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… and coordinate responsibilities to cover all areas, in terms of subjects and locations

Dear Mr Jayasuriya

Further to my last letter regarding guidelines you should consider laying down to promote Good Governance, I would like to suggest some practical measures to improve service to the people. As you took office I wrote to you about the work we had been doing to improve service delivery to the regions, and hoped you could have a roundtable on the excellent report prepared by Mr Asoka Gunawardena following an initiative of the Ministry of Public Administration with the support of UNDP.

I was disappointed to hear from you that you had discovered that District and Divisional Secretariats had been combined with the Ministry of Fisheries, but I believe you can still lay down guidelines for Good Governance, to be followed by public administrators working for that Ministry, in addition to others. In the long term, you must work towards greater coherence in the allocation of departments to Ministries, which was a pledge in the Presidential manifesto.

In fact I was told that Mr Shiral Lakthilaka, Coordinating Secretary to the President, had replied when questioned about this at a recent seminar, that they had initially had a more sensible arrangement, but this had been changed. You should find out who did this and why, since such interference with a pledge of His Excellency is a sad reflection on the coalition that worked so hard to promote Good Governance.

Meanwhile I hope you can work on sending the suggestions in the attached schedule in the form of a circular to public officials who need to respond to the needs of people. With regard to grass roots consultation the recording officer could perhaps be the Samurdhi officer allocated to every GN Division, so I will copy this letter to the Hon Sajith Premadasa, who I know is also very concerned about an efficient and effective public service.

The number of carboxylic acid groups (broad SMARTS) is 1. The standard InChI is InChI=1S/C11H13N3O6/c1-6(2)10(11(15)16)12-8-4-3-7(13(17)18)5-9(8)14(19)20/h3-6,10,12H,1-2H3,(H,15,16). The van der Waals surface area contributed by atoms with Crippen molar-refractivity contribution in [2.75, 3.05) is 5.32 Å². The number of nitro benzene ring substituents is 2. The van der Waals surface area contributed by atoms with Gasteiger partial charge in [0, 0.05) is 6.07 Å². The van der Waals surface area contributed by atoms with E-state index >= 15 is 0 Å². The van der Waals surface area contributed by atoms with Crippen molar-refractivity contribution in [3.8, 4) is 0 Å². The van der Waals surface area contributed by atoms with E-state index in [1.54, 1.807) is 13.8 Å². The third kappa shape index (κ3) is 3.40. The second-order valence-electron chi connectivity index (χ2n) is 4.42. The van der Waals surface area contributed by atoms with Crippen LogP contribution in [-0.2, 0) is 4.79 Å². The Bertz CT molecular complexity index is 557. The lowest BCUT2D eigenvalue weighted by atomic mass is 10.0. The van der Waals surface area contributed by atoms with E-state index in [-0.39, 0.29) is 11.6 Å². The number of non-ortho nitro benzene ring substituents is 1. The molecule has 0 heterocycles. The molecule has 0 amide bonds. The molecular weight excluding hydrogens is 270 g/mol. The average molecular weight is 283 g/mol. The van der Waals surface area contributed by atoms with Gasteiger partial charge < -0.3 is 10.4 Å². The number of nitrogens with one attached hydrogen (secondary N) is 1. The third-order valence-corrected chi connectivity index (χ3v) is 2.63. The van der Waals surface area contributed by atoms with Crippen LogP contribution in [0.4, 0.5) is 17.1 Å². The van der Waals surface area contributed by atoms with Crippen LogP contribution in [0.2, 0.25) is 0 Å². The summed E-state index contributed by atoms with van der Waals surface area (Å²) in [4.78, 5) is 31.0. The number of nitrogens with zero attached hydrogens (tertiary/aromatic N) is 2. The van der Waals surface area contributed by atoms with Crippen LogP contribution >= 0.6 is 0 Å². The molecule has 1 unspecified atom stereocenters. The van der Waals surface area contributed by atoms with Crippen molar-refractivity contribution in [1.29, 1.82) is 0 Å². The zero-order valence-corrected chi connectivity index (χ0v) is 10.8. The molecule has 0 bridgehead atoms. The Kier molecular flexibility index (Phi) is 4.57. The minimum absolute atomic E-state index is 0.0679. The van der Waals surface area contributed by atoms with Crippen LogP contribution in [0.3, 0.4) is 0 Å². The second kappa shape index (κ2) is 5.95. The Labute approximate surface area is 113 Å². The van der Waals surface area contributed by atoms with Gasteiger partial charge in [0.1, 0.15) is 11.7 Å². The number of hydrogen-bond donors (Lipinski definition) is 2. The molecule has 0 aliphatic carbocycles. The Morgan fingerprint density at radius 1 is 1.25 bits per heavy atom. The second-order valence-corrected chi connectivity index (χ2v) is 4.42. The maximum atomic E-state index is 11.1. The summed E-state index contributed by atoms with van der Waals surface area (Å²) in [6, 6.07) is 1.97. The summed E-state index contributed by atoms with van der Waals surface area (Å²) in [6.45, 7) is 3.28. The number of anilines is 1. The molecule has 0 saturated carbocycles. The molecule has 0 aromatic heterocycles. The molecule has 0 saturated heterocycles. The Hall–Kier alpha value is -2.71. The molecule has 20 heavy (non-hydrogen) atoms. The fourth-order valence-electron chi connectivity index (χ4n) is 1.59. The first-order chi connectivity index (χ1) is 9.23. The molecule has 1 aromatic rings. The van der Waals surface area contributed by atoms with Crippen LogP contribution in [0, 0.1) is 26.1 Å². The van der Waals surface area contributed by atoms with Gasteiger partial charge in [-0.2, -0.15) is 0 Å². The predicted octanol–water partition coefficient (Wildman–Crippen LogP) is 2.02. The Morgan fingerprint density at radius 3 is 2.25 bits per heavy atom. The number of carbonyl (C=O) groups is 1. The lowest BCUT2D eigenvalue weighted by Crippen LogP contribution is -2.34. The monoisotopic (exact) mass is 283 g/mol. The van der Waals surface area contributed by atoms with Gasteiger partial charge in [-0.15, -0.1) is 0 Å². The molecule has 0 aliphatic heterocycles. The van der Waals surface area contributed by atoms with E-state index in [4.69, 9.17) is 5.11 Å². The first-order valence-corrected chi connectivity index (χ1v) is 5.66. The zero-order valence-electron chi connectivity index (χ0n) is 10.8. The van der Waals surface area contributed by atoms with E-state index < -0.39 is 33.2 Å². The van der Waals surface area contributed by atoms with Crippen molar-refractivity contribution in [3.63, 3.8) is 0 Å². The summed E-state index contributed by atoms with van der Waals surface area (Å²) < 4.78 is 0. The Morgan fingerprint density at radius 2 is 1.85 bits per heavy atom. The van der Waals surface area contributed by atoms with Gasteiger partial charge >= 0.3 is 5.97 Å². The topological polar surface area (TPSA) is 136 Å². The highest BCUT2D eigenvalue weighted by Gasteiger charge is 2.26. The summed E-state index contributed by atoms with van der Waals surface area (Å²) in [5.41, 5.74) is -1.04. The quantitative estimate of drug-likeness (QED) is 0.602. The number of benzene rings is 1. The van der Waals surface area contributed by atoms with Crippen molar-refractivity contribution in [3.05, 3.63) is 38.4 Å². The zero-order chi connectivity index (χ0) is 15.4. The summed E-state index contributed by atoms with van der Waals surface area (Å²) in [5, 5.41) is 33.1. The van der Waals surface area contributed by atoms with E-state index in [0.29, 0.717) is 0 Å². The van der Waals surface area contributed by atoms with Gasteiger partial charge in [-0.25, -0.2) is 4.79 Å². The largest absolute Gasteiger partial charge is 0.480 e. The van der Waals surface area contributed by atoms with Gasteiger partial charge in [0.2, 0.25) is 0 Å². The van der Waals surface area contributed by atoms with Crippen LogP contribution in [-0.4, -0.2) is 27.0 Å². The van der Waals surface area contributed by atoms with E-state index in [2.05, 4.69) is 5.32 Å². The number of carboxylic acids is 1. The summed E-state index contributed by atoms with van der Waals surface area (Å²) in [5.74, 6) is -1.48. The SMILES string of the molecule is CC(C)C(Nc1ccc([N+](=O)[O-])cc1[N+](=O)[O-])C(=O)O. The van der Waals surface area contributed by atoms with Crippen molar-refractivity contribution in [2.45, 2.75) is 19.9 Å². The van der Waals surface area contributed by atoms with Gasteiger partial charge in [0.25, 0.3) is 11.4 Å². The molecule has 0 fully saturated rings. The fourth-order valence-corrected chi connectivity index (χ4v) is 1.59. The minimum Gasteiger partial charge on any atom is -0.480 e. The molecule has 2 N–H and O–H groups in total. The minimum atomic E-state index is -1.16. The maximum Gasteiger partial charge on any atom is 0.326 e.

I should note that the 3rd suggestion took off from the Women and Children’s Units set up under the last government. Since the functions have been divided up, I have no idea whether those units are functioning. There should be no problem because they were coordinating mechanism, but given the difficulties of adapting when responsibilities are not clear, perhaps you will need to look into the situation and ensure that work continues. In the long term, again you need more scientific distribution of departments. I would suggest going back to one Ministry of Social Services, with departments for Women, Children, etc. There could be Deputy Ministers for these subjects, with specific responsibilities, though these should not be under the Prime Minister.

I can if you wish send you the text of the formal acknowledgments I have prepared for anyone who writes to a Ministry, together with the text of the letter I use to forward any query to the relevant official. I mention there that I expect the response to be sent in a week, and I tell the original correspondent to contact me if they have not got a reply within two weeks.

The point is that public servants must serve the people. This does not mean acceding to all requests, since decisions must be made in terms of the regulations as they exist (though interpreted with sympathy). But government cannot keep people waiting in suspense and anguish, and must ensure that responses are swift and clear and reasons for the decision are given.

 

Yours sincerely

Rajiva Wijesinha

CC. Hon Sajith Premadasa

Schedule

  1. Consultation mechanisms should formally be set up at Grama Niladhari level, chaired by the GN but with clear responsibility for another official to maintain records and minutes and ensure follow up.